We are pleased to publish the following article by Edward T. McMahon, former president of Scenic America and renowned placemaking and urban planning expert. The article was originally published by PlannersWeb in 2013, and is part one of an eight-part series on placmaking and community development.
There are over 25,000 incorporated communities in America. How many of these are truly successful?
How is it that some small towns and rust belt cities are prospering, while many others are suffering disinvestment, loss of identity, and even abandonment?
Why are some communities able to maintain their historic character and quality of life in the face of a rapidly changing world, while others have lost the very features that once gave them distinction and appeal?
How can communities, both big and small, grow without losing their heart and soul?
From coast to coast, communities are struggling to answer these questions. After working in hundreds of communities in all regions of the country, I have come to some conclusions about why some communities succeed and others fail. There are many communities that have found ways to retain their small town values, historic character, scenic beauty and sense of community, yet sustain a prosperous economy. And they’ve done it without accepting the kind of cookie-cutter development that has turned many communities into faceless places that young people flee, tourists avoid and which no longer instill a sense of pride in residents.
Every “successful” community has its own strengths and weaknesses, but they all share some common characteristics. It’s clear for instance that successful communities involve a broad cross-section of residents in determining and planning the future. They also capitalize on their distinctive assets — their architecture, history, natural surroundings, and home grown businesses — rather than trying to adopt a new and different identity.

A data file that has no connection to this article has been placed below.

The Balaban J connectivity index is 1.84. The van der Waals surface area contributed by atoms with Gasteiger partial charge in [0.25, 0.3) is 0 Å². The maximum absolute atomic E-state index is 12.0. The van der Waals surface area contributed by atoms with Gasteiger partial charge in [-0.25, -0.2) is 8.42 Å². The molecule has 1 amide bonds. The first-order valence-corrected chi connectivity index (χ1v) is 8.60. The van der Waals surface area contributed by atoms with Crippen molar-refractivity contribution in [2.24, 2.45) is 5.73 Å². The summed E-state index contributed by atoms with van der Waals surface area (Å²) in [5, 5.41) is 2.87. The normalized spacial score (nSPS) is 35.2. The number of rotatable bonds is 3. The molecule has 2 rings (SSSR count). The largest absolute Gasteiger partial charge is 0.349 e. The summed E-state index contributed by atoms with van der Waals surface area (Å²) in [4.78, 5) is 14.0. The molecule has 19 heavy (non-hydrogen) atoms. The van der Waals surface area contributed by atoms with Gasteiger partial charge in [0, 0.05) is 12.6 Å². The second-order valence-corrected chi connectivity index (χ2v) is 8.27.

Sometimes a community’s assets are obvious, like in Annapolis, Maryland. Sometimes they are not obvious. In the 1970’s Lowell, Massachusetts was dying industrial city. It had an unemployment rate of 25%. It thought it had no assets. But it had abandoned textile mills. Today almost all of these mills — such as the one shown below — have been restored and repurposed.
Most successful communities also utilize a variety of private-sector and market incentives to influence to influence their development, instead of relying solely on government regulations.Not every, successful community displays all of the following characteristics, but most have made use of at least three or four:
- Have a vision for the future
- Inventory community assets
- Build plans on the enhancement of existing assets
- Use education and incentives, not just regulation
- Pick and choose among development projects
- Cooperate with neighbors for mutual benefit
- Pay attention to community aesthetics
- Have strong leaders and committed citizens
Part 1: Have a Vision for the Future
Successful communities always have a plan for the future. Unfortunately, “planning” is a dirty word in some communities, especially in small towns and rural areas. In some places, this is the result of today’s highly polarized political culture. In other places, it results from a misunderstanding of planning and its value.
The truth is, failing to plan, simply means planning to fail. It is difficult to name any successful individual, organization, corporation or community that doesn’t plan for the future.
Try to imagine a company that didn’t have a business plan. It would have a very hard time attracting investors or staying competitive in the marketplace. The same is true of communities. A community plan is simply a blueprint for the future. People may differ on how to achieve the community’s vision, but without a blueprint, a community will flounder.
Understandably, people in small towns don’t like change. But change is inevitable. Technology, the economy, demographics, population growth, market trends and consumer attitudes are always changing and they will affect a community whether people like it or not. There are really only two kinds of change in the world today: planned change and unplanned change.
Communities can grow by choice or chance. Abraham Lincoln used to say that “the best way to predict the future is to create it yourself.” Communities with a vision for the future will always be more successful than communities that just accept whatever comes along.
Scenic America’s first president Ed McMahon developed an interest in land use planning and landscape conservation as a result of serving a tour of duty in Germany as a young soldier in the US Army. A native of Birmingham, Alabama, Ed spent two years traveling throughout Europe from his post at US Army headquarters in the postcard-perfect town of Heidelberg, Germany. Over the course of Ed’s tenure, Scenic America worked closely with local and state governments to pass sign ordinances, tree protection legislation, and other measures to protect community character and identity. We are proud to honor Ed’s legacy by publishing his catalog of industry-renowned work on the Scenic America website in perpetuity. Read more about Ed McMahon